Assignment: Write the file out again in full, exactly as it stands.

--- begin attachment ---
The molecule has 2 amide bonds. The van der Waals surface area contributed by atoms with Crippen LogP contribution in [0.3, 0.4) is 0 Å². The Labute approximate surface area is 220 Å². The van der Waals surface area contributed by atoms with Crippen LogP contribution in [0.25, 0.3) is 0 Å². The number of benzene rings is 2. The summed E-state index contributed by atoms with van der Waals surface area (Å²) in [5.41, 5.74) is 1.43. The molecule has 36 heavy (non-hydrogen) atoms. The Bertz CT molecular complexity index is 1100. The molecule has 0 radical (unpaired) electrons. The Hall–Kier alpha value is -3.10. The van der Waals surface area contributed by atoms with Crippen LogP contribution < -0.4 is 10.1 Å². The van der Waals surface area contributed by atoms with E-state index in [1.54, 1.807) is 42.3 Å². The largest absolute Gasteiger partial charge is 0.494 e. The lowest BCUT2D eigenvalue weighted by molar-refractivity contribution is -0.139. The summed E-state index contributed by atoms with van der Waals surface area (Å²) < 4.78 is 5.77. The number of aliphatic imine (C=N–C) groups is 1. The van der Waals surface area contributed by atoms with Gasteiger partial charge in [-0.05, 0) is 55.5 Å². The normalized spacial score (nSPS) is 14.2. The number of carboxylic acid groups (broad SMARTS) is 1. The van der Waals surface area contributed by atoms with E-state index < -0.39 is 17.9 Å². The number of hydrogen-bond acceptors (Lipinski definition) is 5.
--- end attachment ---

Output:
The molecule has 2 amide bonds. The van der Waals surface area contributed by atoms with Crippen LogP contribution in [0.3, 0.4) is 0 Å². The Labute approximate surface area is 220 Å². The van der Waals surface area contributed by atoms with Crippen LogP contribution in [0.25, 0.3) is 0 Å². The number of benzene rings is 2. The summed E-state index contributed by atoms with van der Waals surface area (Å²) in [5.41, 5.74) is 1.43. The molecule has 36 heavy (non-hydrogen) atoms. The Bertz CT molecular complexity index is 1100. The molecule has 0 radical (unpaired) electrons. The Hall–Kier alpha value is -3.10. The van der Waals surface area contributed by atoms with Crippen LogP contribution < -0.4 is 10.1 Å². The van der Waals surface area contributed by atoms with E-state index in [1.54, 1.807) is 42.3 Å². The largest absolute Gasteiger partial charge is 0.494 e. The lowest BCUT2D eigenvalue weighted by molar-refractivity contribution is -0.139. The summed E-state index contributed by atoms with van der Waals surface area (Å²) < 4.78 is 5.77. The number of aliphatic imine (C=N–C) groups is 1. The van der Waals surface area contributed by atoms with Gasteiger partial charge in [-0.05, 0) is 55.5 Å². The normalized spacial score (nSPS) is 14.2. The number of carboxylic acid groups (broad SMARTS) is 1. The van der Waals surface area contributed by atoms with E-state index < -0.39 is 17.9 Å². The number of hydrogen-bond acceptors (Lipinski definition) is 5.